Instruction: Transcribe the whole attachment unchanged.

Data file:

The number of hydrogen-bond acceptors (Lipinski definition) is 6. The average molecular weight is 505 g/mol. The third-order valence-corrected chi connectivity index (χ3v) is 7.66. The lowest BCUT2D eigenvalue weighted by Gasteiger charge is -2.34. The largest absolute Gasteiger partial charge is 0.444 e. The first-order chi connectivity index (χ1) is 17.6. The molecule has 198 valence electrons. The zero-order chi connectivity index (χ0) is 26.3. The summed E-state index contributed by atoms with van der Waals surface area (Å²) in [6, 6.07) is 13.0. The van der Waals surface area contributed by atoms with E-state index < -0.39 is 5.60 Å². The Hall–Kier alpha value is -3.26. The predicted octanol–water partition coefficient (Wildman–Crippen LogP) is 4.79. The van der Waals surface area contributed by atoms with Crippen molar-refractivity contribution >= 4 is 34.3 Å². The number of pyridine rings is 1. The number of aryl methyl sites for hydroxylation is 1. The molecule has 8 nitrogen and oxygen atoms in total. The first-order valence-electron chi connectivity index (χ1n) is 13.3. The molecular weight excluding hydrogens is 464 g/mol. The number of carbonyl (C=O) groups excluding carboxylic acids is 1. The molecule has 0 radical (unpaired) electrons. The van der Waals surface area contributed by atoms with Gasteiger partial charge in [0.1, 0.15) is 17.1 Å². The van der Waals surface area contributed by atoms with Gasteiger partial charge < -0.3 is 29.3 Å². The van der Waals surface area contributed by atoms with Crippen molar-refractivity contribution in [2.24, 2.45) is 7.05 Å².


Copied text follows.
The number of hydrogen-bond acceptors (Lipinski definition) is 6. The average molecular weight is 505 g/mol. The third-order valence-corrected chi connectivity index (χ3v) is 7.66. The lowest BCUT2D eigenvalue weighted by Gasteiger charge is -2.34. The largest absolute Gasteiger partial charge is 0.444 e. The first-order chi connectivity index (χ1) is 17.6. The molecule has 198 valence electrons. The zero-order chi connectivity index (χ0) is 26.3. The summed E-state index contributed by atoms with van der Waals surface area (Å²) in [6, 6.07) is 13.0. The van der Waals surface area contributed by atoms with E-state index < -0.39 is 5.60 Å². The Hall–Kier alpha value is -3.26. The predicted octanol–water partition coefficient (Wildman–Crippen LogP) is 4.79. The van der Waals surface area contributed by atoms with Crippen molar-refractivity contribution >= 4 is 34.3 Å². The number of pyridine rings is 1. The number of aryl methyl sites for hydroxylation is 1. The molecule has 8 nitrogen and oxygen atoms in total. The first-order valence-electron chi connectivity index (χ1n) is 13.3. The molecular weight excluding hydrogens is 464 g/mol. The number of carbonyl (C=O) groups excluding carboxylic acids is 1. The molecule has 0 radical (unpaired) electrons. The van der Waals surface area contributed by atoms with Gasteiger partial charge in [0.1, 0.15) is 17.1 Å². The van der Waals surface area contributed by atoms with Gasteiger partial charge < -0.3 is 29.3 Å². The van der Waals surface area contributed by atoms with Crippen molar-refractivity contribution in [2.24, 2.45) is 7.05 Å².